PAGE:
IWT social impact certificate — in English, Simplified Chinese, Japanese and now Spanish — reaches 28 native-speaking countries.
WASHINGTON, Sept. 28, 2023 /PRNewswire/ -- To combat rampant money laundering linked to illegal wildlife trade (IWT) and better safeguard the vibrant biodiversity in Latin America, ACAMS has partnered with the World Wildlife Fund (WWF) and Targeting Natural Resource Corruption (TNRC) to adapt its original English training course, Ending Illegal Wildlife Trade: A Comprehensive Overview, to Spanish. With an estimated $23 billion in illicit proceeds generated annually by IWT, this free-of-charge certificate will train anti-financial crime (AFC) professionals on how to better identify, investigate and penalize financial activity linked to this criminal threat.
In June 2020, The Financial Action Task Force (FATF) labeled IWT as a "significant transnational organized crime," urging governments, anti-corruption bodies, banks, and other institutions to enhance actions against money laundering efforts. As a direct response to FATF's call to action, ACAMS and WWF — with the support of the Royal Foundation of the Prince and Princess of Wales, United for Wildlife, and Basel Institute on Governance — launched the initial IWT certificate in October 2020. Since then, the certificate has been adapted to target regional needs, with new local case studies in several languages, including Simplified Chinese, Japanese and now Spanish.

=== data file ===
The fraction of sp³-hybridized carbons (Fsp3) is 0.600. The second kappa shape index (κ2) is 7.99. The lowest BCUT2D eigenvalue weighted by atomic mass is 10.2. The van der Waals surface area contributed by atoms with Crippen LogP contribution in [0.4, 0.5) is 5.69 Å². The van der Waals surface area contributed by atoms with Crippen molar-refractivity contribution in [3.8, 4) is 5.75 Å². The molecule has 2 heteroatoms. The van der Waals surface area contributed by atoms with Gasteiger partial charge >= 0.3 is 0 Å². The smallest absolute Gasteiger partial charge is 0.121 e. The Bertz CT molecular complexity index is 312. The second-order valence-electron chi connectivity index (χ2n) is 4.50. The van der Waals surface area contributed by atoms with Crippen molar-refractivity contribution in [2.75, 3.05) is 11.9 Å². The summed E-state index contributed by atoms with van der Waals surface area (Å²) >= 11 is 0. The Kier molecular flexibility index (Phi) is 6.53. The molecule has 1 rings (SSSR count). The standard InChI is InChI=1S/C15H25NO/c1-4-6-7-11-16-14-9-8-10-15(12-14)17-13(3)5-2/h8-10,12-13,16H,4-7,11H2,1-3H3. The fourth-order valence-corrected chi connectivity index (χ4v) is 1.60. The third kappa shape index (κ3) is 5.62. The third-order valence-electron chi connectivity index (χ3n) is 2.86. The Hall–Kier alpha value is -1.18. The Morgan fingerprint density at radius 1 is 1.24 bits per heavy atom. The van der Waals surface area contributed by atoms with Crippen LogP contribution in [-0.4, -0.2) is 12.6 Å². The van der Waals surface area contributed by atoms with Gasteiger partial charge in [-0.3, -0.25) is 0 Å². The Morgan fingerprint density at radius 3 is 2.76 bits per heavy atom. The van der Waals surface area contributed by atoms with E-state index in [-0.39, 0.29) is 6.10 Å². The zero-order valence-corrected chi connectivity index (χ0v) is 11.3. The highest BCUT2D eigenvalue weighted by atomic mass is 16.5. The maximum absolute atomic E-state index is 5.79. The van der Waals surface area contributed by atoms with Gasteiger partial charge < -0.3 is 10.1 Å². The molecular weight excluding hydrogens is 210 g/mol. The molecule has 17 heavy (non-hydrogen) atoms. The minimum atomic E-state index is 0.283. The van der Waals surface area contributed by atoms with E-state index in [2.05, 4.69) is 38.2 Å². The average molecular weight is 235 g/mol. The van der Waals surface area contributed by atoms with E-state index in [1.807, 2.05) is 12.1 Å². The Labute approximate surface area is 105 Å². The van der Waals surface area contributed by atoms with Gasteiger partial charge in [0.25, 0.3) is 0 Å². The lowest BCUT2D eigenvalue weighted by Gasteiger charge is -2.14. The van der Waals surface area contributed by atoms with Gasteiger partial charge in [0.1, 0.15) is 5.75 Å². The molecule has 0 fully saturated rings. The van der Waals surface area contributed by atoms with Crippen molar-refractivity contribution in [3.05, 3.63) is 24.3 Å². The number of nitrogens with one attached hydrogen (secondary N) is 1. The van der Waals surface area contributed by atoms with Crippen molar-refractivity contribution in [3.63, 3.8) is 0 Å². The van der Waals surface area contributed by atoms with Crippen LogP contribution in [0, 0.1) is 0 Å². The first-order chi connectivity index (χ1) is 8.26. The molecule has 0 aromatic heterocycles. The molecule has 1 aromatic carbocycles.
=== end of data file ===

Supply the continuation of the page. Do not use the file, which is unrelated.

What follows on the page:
AFC professionals in the IWT program will learn red flags and the complex methods criminals use to elude import-export checks, including the exploitation through front companies, shell firms, online marketplaces, real estate, prepaid cards, mobile apps and other payment systems. The certificate educates and supports AFC professionals across the public and private sectors, including financial institutions, supervisory bodies, law enforcement agencies, and non-governmental organizations, among others.
Renata Cao, Latin America Wildlife Crime Hub Lead at WWF commented "This training course is a valuable tool in global efforts to curb illegal wildlife trade and addresses threats prevalent in Latin America. By including case studies on the trafficking of jaguar body parts, a major issue in Bolivia and other countries, and shark fin trafficking in countries like Mexico, Panamá, Colombia, Brazil, Ecuador, Peru, and Argentina, it will help ensure the conservation of various apex predators vital to the region's ecosystems."
"This first-ever, Spanish-language AML course focused on illegal wildlife trafficking recognizes that Latin America is the most biodiverse region in the world and a targeted source of illegal wildlife traded globally," said ACAMS Interim CEO, Mariah Gause. "This course, adapted with Latin America and the Caribbean in mind, provides relevant information about regional species as well as case studies specifically documented in the region, but also relevant globally."